I love getting suggestions for posts from other people and I especially love it when they then offer to write a piece. This means that (a) I don’t have to come up with a piece myself and (b) the readers of this blog get a break from my monotonous droning! Anyway, Chris Finch, from Fanbed, has written about training for the Great North Run, so over to you, Chris…
I’m not a professional athlete, but with a little bit of running experience under my belt, the up-and-coming Bupa Great North Run 2014 should be manageable. Running the half marathon along with athletes like Mo Farah and Stephen Kiprotich – who’ll all be competing in this year’s race – shouldn’t be attempted without the right preparation. I’ve never run in any organised setting before, so this will be a big accomplishment to say the least.
When I first started running, I didn’t know where to start or how I should train. With the help of some friends at work who were sports fanatics, the guidance of some beginners’ running books and blogs such as Simon’s, I’ve found that slowly building up your stamina, eating from all food groups and staying on top of hydration is the secret to conquering endurance runs.
Of course I can only speak for myself, as Simon says you should be cautious of where you’re getting your running advice from.
To build the stamina needed to tackle the run, I started weeks in advance and ran 3 days a week, with rest days in between runs – my strategy being to increase my distance by one mile every week. Right now, my stamina allows me to run 9 miles – 4 miles short of the half marathon, so I still have some way to go! When I first started I once went all-out, ran as far as my body could take and burnt out. This was, in essence, down to overtraining. I could hardly move for days, which is completely foolish – when you over-train, you put yourself at risk of injury. I needed to learn not to do too much, too soon, too fast. I had to do what my body is physically capable of and build it up from there.
One of the very first things I changed when I started training was my diet. It’s imperative that your body has the energy needed to maximise your mileage – I don’t bother with calorie-counting, but I do make what I eat my priority. I feel that many novice runners make the mistake of thinking that, to train for any kind of run, you need to dramatically increase carbohydrate intake.
I’ve found that, while carbs (pasta, rice, bread and potatoes etc.) are crucial for energy, what you need to do is eat from all food groups. Each one plays a part in maximising and maintaining your health so that you’re in the best shape possible for the run – protein for repair/re-growth, calcium for strong bones, fat for protecting vital organs and vitamins and minerals to ward off illnesses. When it comes to the day of the half marathon, I plan to have a hearty breakfast around 2 hours beforehand – I need all the energy I can get!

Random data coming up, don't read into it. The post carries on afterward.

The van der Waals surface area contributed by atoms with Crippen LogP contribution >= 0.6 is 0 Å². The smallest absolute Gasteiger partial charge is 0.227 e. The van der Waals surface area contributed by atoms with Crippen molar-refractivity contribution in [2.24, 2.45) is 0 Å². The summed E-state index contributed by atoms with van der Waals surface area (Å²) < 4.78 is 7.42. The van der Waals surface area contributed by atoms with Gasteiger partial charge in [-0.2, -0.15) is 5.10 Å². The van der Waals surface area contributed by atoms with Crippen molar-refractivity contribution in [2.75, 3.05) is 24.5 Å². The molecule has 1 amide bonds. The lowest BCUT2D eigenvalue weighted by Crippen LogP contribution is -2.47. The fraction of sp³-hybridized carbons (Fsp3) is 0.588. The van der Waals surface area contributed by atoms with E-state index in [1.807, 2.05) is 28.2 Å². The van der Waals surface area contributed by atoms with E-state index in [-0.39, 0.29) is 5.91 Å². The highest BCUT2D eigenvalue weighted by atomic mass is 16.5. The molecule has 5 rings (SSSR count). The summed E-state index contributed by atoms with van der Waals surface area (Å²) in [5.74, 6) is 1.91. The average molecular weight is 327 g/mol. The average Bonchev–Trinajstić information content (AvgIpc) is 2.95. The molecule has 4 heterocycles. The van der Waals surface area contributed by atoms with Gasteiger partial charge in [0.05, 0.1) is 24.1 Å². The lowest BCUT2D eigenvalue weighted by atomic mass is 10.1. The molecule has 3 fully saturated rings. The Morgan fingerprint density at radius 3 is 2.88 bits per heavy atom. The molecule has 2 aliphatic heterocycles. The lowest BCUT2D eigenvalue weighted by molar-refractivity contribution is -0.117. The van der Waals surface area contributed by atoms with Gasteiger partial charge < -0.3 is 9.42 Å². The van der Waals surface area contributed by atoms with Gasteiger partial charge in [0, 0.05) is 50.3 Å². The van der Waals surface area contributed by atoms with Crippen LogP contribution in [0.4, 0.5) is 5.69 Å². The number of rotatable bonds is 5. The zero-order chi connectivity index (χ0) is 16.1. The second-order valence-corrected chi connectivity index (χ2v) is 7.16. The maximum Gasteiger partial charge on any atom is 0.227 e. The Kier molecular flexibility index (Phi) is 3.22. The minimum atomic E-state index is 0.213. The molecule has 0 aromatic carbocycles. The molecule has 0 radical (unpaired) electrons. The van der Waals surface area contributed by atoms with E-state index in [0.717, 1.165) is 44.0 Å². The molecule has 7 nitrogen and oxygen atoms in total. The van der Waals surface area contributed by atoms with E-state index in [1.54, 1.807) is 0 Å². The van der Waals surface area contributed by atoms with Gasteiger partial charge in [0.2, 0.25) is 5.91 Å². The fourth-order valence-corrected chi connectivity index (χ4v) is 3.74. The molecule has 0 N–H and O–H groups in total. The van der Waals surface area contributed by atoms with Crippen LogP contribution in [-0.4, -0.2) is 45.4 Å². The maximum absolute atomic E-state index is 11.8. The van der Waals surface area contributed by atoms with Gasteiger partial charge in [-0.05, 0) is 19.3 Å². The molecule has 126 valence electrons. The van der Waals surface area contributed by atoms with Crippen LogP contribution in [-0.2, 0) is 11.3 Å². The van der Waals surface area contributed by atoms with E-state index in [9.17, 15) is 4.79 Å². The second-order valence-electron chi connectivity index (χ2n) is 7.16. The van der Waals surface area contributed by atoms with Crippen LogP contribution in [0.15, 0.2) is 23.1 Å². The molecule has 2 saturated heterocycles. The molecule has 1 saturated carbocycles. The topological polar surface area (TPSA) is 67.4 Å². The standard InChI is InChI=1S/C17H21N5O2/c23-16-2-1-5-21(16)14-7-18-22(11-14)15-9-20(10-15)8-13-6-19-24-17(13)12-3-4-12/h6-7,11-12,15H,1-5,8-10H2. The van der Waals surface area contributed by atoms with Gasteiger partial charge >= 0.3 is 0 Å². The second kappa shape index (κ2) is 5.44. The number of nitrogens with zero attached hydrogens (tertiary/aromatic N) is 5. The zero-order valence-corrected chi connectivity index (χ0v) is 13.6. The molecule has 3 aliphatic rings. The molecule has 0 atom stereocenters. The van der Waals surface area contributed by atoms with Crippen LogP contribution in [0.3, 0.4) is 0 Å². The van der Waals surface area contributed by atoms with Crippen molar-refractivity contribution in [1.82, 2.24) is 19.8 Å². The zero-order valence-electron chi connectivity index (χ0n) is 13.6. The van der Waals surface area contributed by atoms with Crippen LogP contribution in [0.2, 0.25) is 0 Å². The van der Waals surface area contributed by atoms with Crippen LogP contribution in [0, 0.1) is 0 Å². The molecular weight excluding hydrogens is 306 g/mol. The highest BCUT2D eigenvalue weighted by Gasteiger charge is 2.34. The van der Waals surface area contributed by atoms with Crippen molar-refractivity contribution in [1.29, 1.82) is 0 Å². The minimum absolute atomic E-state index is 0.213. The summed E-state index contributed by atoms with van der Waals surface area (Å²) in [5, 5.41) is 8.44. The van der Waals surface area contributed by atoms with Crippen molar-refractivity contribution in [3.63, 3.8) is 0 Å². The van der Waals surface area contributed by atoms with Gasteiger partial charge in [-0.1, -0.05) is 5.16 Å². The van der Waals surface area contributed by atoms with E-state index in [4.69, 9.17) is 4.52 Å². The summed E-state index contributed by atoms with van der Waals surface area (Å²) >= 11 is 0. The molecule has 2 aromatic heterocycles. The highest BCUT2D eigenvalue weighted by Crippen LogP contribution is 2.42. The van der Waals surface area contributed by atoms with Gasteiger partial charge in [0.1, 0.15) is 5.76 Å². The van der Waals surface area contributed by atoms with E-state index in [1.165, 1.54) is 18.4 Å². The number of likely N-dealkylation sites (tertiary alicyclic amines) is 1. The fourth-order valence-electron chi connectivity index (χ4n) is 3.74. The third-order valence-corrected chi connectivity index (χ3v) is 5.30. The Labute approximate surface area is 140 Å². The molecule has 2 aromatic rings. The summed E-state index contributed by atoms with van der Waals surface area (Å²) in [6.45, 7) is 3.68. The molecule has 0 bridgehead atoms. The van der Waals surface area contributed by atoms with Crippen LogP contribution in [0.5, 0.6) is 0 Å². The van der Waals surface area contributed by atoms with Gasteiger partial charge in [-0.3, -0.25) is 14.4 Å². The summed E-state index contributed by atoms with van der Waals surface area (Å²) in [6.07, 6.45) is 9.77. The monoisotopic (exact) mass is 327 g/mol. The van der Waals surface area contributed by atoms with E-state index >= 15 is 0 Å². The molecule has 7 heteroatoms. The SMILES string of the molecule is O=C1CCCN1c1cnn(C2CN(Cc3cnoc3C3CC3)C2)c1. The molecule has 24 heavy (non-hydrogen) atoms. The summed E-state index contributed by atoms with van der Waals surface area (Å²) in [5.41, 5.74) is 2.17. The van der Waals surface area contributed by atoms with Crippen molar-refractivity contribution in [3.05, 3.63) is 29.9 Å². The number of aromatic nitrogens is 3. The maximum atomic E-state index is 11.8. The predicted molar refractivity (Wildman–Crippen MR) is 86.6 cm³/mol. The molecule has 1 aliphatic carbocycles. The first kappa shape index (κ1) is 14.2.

Staying on top of hydration while you’re training is imperative. I’m one of those people who has to remind themselves to keep on drinking water. In order to go the distance, food is important – but in my opinion, water probably plays an even bigger part when doing runs. It affects my ability to withstand the training process and perform at my best.
If you run while dehydrated, you’re slowed down by a few minutes because your blood volume decreases, lowering your body’s ability to transfer heat. As a result, your heart rate increases – making it harder for aerobic demands to be met. That’s one of the most important things I’ve learned – and it’s been my absolute lifeline! I usually drink up to 16 ounces of water 2 hours before a run. If I run for longer than an hour (which the Great North Run will certainly take for me), I bring a bottle of water with me.
Wish me luck when I take part this September – and if you’ll also be running in the big race, I’ll see you there! Let’s hope that the (in)famous North East weather holds up…
About the Author:
Chris Finch is about to embark upon his first half marathon – the Bupa Great North Run 2014 – this September. Although usually a casual sportsman, he was spurred into taking part by his colleagues at Fanbed – an accommodation website for sports fans and athletes.